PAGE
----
From La Habana to El Barrio: Cuban Artists in Upper Manhattan


Self Illuminated: Marlys Fuego & William Pérez, featuring the work of two Cuban artists, is an exhibition that caps a pilot residency project at El Barrio’s Artspace PS 109 in New York. It opened on September 26 and runs through October 26, 2017, at El Barrio’s Artspace PS109. Cuban Art News reports:

Fuego and Pérez’s residency, which runs for four months, is a pilot program supported by the Rockefeller Brothers Fund in collaboration with El Barrio’s Operation Fightback and Artspace PS 109. In the planning for more than a year, it may become the first in a series of residencies for artists from Latin America.

Curator Gabriela García Azcuy collaborated closely with Fuego and Pérez on the residency, from discussions of the work they would undertake to preparing the catalogue for the show. She was also on hand for the conversation with Cuban Art News. Fuego and Pérez had visited New York City before, but this was their first residency in the city. [. . .]

One new addition to Pérez’s ongoing series, El artista en su taller (The artist in his studio), is a kinetic work that superimposes rotating elements onto a large circular drawing. Another work in the series superimposes lighted ink drawings on a larger work.

The kinetic work is positioned opposite a kinetic sculpture by Fuego, Backwards, 2017, which extends her exploration of dolls, a theme she began working with in 2013. “I think it goes back to when I was a child,” she said. “Because in Cuba, when I was small, to have a doll was impossible then, during the Special Period.” Fuego uses a variety of dolls, representing childhood, teenagers, and adult women.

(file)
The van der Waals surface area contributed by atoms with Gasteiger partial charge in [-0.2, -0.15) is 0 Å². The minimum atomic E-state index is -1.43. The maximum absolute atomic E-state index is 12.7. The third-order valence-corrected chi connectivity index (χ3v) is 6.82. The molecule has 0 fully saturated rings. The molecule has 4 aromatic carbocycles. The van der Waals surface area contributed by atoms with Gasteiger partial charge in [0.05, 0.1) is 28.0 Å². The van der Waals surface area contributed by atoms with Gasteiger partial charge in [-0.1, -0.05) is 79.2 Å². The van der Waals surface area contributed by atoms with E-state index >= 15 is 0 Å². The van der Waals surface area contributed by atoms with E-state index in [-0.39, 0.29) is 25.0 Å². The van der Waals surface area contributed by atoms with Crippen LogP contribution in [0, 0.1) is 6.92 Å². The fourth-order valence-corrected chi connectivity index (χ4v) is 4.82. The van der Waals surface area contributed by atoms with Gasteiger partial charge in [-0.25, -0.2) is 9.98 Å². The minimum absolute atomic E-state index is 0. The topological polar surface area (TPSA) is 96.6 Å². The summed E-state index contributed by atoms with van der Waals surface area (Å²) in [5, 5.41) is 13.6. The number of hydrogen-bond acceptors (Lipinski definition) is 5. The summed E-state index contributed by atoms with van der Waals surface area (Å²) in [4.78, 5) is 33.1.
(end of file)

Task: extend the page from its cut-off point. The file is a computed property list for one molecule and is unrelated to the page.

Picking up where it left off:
The dolls in Backwards had a special significance for Fuego and were brought from Cuba, but other parts of the work were gathered here. While sequins are not easy to find in Havana, thanks to the fashion industry there is an entire district in Manhattan with stores dedicated to sequins and trimmings. In an earlier work similar to this one, Fuego had to use a large sewing-machine motor, but in New York she was able to find one that was “supersmall. It fit very well in there,” she said.

Fuego’s exploration of the doll theme reaches its peak with Casa de muñecas, 2017. “My doll house, finally,” she exclaimed. “It’s like, wow. I could find everything I wanted, even the little glasses and bottles—everything,” she said. “I built everything. Every floor, every fabric. I did all of it, and I really enjoyed it.”

[. . .] An exhibition was included as part of the residency program, and Self Illuminated will be Fuego and Pérez’s first double show together in the United States. As part of the process, they are converting the lower-level space at PS 109 into a gallery.

While the residency included housing and exhibition space at PS 109, the artists found studio space in Jersey City. This gave them the opportunity to become better acquainted with Cuban artists living in New Jersey and New York City.

As a result, they are presenting a discussion at PS 109 this Friday evening, September 29, with Cuban artists and curators from the broader New York-New Jersey community.

[Image above: William Pérez’s “Casita azul,” from the series Siempre hay un lugar, 2015–2017.]

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